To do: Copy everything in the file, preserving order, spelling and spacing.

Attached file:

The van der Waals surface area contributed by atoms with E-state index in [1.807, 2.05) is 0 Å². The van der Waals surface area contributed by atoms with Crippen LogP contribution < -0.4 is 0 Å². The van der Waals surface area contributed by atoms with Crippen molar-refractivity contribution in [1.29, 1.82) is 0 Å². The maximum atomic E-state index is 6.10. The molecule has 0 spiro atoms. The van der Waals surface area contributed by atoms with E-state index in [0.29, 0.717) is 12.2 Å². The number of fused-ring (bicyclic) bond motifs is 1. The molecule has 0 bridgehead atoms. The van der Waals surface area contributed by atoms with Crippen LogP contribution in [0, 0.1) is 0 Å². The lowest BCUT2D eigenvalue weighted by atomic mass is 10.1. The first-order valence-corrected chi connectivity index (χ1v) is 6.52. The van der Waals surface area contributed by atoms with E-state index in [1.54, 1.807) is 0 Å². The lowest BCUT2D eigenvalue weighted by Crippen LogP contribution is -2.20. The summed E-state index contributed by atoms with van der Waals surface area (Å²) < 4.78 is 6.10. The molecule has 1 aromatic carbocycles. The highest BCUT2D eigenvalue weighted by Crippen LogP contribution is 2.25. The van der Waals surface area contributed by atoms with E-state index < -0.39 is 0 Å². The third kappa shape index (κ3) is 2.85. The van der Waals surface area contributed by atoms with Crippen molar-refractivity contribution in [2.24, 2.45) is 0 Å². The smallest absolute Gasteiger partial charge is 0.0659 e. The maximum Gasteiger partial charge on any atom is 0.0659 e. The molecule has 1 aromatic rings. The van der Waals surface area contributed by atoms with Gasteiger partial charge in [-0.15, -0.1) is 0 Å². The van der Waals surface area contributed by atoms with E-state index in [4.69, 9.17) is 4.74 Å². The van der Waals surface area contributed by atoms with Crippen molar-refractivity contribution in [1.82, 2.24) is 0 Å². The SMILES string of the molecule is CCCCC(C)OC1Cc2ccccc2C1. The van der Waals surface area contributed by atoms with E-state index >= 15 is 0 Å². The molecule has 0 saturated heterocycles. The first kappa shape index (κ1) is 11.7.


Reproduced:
The van der Waals surface area contributed by atoms with E-state index in [1.807, 2.05) is 0 Å². The van der Waals surface area contributed by atoms with Crippen LogP contribution < -0.4 is 0 Å². The van der Waals surface area contributed by atoms with Crippen molar-refractivity contribution in [1.29, 1.82) is 0 Å². The maximum atomic E-state index is 6.10. The molecule has 0 spiro atoms. The van der Waals surface area contributed by atoms with E-state index in [0.29, 0.717) is 12.2 Å². The number of fused-ring (bicyclic) bond motifs is 1. The molecule has 0 bridgehead atoms. The van der Waals surface area contributed by atoms with Crippen LogP contribution in [0, 0.1) is 0 Å². The lowest BCUT2D eigenvalue weighted by atomic mass is 10.1. The first-order valence-corrected chi connectivity index (χ1v) is 6.52. The van der Waals surface area contributed by atoms with E-state index in [1.54, 1.807) is 0 Å². The lowest BCUT2D eigenvalue weighted by Crippen LogP contribution is -2.20. The summed E-state index contributed by atoms with van der Waals surface area (Å²) < 4.78 is 6.10. The molecule has 1 aromatic carbocycles. The highest BCUT2D eigenvalue weighted by Crippen LogP contribution is 2.25. The van der Waals surface area contributed by atoms with E-state index < -0.39 is 0 Å². The third kappa shape index (κ3) is 2.85. The van der Waals surface area contributed by atoms with Crippen molar-refractivity contribution in [2.24, 2.45) is 0 Å². The smallest absolute Gasteiger partial charge is 0.0659 e. The maximum Gasteiger partial charge on any atom is 0.0659 e. The molecule has 1 aromatic rings. The van der Waals surface area contributed by atoms with Gasteiger partial charge in [-0.15, -0.1) is 0 Å². The van der Waals surface area contributed by atoms with E-state index in [4.69, 9.17) is 4.74 Å². The van der Waals surface area contributed by atoms with Crippen molar-refractivity contribution in [1.82, 2.24) is 0 Å². The SMILES string of the molecule is CCCCC(C)OC1Cc2ccccc2C1. The van der Waals surface area contributed by atoms with E-state index >= 15 is 0 Å². The molecule has 0 saturated heterocycles. The first kappa shape index (κ1) is 11.7.